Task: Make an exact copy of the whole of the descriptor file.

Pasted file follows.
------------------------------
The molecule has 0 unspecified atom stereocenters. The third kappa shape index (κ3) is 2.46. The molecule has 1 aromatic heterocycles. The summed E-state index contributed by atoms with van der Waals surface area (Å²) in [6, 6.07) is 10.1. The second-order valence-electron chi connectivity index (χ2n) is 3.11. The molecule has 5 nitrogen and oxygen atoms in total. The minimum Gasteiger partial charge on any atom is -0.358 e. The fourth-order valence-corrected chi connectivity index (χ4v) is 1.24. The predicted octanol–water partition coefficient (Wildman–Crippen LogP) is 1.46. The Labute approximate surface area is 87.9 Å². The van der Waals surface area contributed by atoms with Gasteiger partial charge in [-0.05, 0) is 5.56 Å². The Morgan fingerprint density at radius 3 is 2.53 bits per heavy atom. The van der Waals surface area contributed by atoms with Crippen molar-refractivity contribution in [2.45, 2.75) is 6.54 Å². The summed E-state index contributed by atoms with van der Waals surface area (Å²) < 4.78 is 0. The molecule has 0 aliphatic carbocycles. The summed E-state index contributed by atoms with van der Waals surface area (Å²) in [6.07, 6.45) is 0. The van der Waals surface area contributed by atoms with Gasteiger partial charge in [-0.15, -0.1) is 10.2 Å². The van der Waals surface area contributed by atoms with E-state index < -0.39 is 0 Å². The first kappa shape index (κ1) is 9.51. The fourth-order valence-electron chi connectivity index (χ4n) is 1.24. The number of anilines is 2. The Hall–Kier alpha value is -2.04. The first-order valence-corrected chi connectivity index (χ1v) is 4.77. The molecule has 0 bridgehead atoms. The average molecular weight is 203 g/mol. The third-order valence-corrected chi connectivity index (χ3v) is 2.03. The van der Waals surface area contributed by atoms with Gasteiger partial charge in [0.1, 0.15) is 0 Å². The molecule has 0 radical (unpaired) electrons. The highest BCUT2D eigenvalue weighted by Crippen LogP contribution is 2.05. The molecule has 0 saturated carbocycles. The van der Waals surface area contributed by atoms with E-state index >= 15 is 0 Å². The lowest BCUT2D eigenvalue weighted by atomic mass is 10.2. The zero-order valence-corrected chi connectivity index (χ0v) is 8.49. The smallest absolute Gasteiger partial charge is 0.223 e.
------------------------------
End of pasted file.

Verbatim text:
The molecule has 0 unspecified atom stereocenters. The third kappa shape index (κ3) is 2.46. The molecule has 1 aromatic heterocycles. The summed E-state index contributed by atoms with van der Waals surface area (Å²) in [6, 6.07) is 10.1. The second-order valence-electron chi connectivity index (χ2n) is 3.11. The molecule has 5 nitrogen and oxygen atoms in total. The minimum Gasteiger partial charge on any atom is -0.358 e. The fourth-order valence-corrected chi connectivity index (χ4v) is 1.24. The predicted octanol–water partition coefficient (Wildman–Crippen LogP) is 1.46. The Labute approximate surface area is 87.9 Å². The van der Waals surface area contributed by atoms with Gasteiger partial charge in [-0.05, 0) is 5.56 Å². The Morgan fingerprint density at radius 3 is 2.53 bits per heavy atom. The van der Waals surface area contributed by atoms with Crippen molar-refractivity contribution in [2.45, 2.75) is 6.54 Å². The summed E-state index contributed by atoms with van der Waals surface area (Å²) < 4.78 is 0. The molecule has 0 aliphatic carbocycles. The summed E-state index contributed by atoms with van der Waals surface area (Å²) in [6.07, 6.45) is 0. The van der Waals surface area contributed by atoms with Gasteiger partial charge in [-0.15, -0.1) is 10.2 Å². The van der Waals surface area contributed by atoms with E-state index < -0.39 is 0 Å². The first kappa shape index (κ1) is 9.51. The fourth-order valence-electron chi connectivity index (χ4n) is 1.24. The number of anilines is 2. The Hall–Kier alpha value is -2.04. The first-order valence-corrected chi connectivity index (χ1v) is 4.77. The molecule has 0 bridgehead atoms. The average molecular weight is 203 g/mol. The third-order valence-corrected chi connectivity index (χ3v) is 2.03. The van der Waals surface area contributed by atoms with Gasteiger partial charge in [0.1, 0.15) is 0 Å². The molecule has 0 radical (unpaired) electrons. The highest BCUT2D eigenvalue weighted by Crippen LogP contribution is 2.05. The molecule has 0 saturated carbocycles. The van der Waals surface area contributed by atoms with E-state index >= 15 is 0 Å². The lowest BCUT2D eigenvalue weighted by atomic mass is 10.2. The zero-order valence-corrected chi connectivity index (χ0v) is 8.49. The smallest absolute Gasteiger partial charge is 0.223 e.